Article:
The Further Education Trust for Leadership (Fetl) has announced the names of the first five organisations that it has chosen to receive a total of £270,000 in grants to fund research.
Organisations with an interest in FE were invited by Fetl in November last year to apply for grants worth up to £100,000 each, to fund research into sector leadership issues, with entries closing a month later.
The names of the grant recipients were announced this evening (March 10) at Kings Place arts and conference centre, London, after the inaugral Fetl lecture by Dr James Krantz, principal of New York-based consultants Worklab, on the subject of ‘Leaders or leadership — the century of the system’.
The winning organisations, chosen ahead of 51 other applicants, are the Association of Employment and Learning Providers (AELP), Coleg Gwent, EMFEC, the University of Hull, and Working Well.
Dame Ruth Silver (pictured), Fetl honorary president, said: ‘The five projects selected reflect both the complexity and curiosity of the sector but, more importantly, focus on areas of wider contemporary concern and interest to all.”
The chosen organisations will work on their research projects over the next two years.
EMFEC, a membership body for providers in the East Midlands, will develop new models of leadership through innovative governance, while AELP will investigate the impact of new leaders on the leadership of thinking in FE.
Coleg Gwent will look at the impact of austerity measures on provision and in particular the role of governors in fostering a culture of enterprise and innovation. The University of Hull will aim to develop a practical understanding of behaviours and approaches adopted by ethical leaders in FE.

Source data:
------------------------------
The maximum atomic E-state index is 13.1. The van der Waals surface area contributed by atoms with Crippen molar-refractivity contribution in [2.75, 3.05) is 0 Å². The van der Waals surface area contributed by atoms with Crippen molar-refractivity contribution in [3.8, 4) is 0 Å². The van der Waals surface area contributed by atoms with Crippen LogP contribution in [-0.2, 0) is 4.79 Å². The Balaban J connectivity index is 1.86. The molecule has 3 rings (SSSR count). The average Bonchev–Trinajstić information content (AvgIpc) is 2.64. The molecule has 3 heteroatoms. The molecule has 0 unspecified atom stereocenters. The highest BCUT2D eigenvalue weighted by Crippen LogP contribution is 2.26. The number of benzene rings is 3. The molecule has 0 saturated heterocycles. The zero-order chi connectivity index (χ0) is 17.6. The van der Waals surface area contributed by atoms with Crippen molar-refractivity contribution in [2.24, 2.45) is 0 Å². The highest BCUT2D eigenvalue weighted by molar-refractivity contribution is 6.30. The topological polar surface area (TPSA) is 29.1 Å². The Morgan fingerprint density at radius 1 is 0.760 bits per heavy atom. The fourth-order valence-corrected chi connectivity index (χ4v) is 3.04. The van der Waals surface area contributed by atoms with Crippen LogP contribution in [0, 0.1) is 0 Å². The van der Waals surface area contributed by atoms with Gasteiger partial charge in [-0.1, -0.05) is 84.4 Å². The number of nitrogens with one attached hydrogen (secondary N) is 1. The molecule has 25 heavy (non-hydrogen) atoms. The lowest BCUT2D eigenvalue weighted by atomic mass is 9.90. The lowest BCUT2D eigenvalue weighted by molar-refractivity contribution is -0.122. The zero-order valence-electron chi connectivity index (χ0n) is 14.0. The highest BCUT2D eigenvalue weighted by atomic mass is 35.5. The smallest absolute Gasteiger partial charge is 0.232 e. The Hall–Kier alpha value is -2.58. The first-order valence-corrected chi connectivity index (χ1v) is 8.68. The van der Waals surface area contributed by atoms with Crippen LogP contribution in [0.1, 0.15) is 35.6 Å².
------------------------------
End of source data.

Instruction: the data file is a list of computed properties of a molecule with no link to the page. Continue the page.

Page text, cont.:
Working Well, a private sector company that specialises in organisational development, will develop a series of strategic seminars that focus on psychoanalysis and systems thinking and their applicability to FE.
Jill Westerman chair of Fetl, said “I am pleased that the grants are able to fund projects that I feel will make a real difference to the leadership of thinking in FE and skills.”
It comes after Fetl, which was launched last summer with a budget of up to £5.5m left over following the closure of the Learning and Skills Improvement Service, announced in January the names of the first four individuals it had chosen for research fellowships.
Alex Day MBE, Ruth Allen, Tim Ward and Ann Creed will get up to £40,000 each to fund their research on attitudes to risk in leadership of sixth form colleges, leadership challenges among third sector providers, the impact of leadership on part-time teachers and fostering creative leadership in FE.